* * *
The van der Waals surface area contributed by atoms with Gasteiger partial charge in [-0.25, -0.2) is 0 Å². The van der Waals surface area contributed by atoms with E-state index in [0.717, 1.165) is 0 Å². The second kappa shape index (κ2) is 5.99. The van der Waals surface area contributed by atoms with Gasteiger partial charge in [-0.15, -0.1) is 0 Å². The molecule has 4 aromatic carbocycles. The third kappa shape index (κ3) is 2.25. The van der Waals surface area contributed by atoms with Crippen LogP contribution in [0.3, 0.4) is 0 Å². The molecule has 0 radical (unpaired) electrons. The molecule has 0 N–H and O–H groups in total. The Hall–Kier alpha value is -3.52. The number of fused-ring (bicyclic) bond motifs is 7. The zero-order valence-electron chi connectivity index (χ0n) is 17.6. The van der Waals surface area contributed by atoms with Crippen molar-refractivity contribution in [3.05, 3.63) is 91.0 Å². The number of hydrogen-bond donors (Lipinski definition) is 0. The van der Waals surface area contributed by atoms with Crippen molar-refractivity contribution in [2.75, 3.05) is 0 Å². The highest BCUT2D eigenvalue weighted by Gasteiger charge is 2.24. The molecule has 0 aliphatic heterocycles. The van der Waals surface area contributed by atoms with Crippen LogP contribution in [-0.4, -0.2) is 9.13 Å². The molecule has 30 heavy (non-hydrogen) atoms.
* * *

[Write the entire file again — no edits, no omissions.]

The van der Waals surface area contributed by atoms with Gasteiger partial charge in [-0.25, -0.2) is 0 Å². The van der Waals surface area contributed by atoms with E-state index in [0.717, 1.165) is 0 Å². The second kappa shape index (κ2) is 5.99. The van der Waals surface area contributed by atoms with Gasteiger partial charge in [-0.15, -0.1) is 0 Å². The molecule has 4 aromatic carbocycles. The third kappa shape index (κ3) is 2.25. The van der Waals surface area contributed by atoms with Crippen LogP contribution in [0.3, 0.4) is 0 Å². The molecule has 0 radical (unpaired) electrons. The molecule has 0 N–H and O–H groups in total. The Hall–Kier alpha value is -3.52. The number of fused-ring (bicyclic) bond motifs is 7. The zero-order valence-electron chi connectivity index (χ0n) is 17.6. The van der Waals surface area contributed by atoms with Crippen molar-refractivity contribution in [3.05, 3.63) is 91.0 Å². The number of hydrogen-bond donors (Lipinski definition) is 0. The van der Waals surface area contributed by atoms with Crippen molar-refractivity contribution in [2.75, 3.05) is 0 Å². The highest BCUT2D eigenvalue weighted by Gasteiger charge is 2.24. The molecule has 0 aliphatic heterocycles. The van der Waals surface area contributed by atoms with Crippen LogP contribution in [-0.4, -0.2) is 9.13 Å². The molecule has 30 heavy (non-hydrogen) atoms.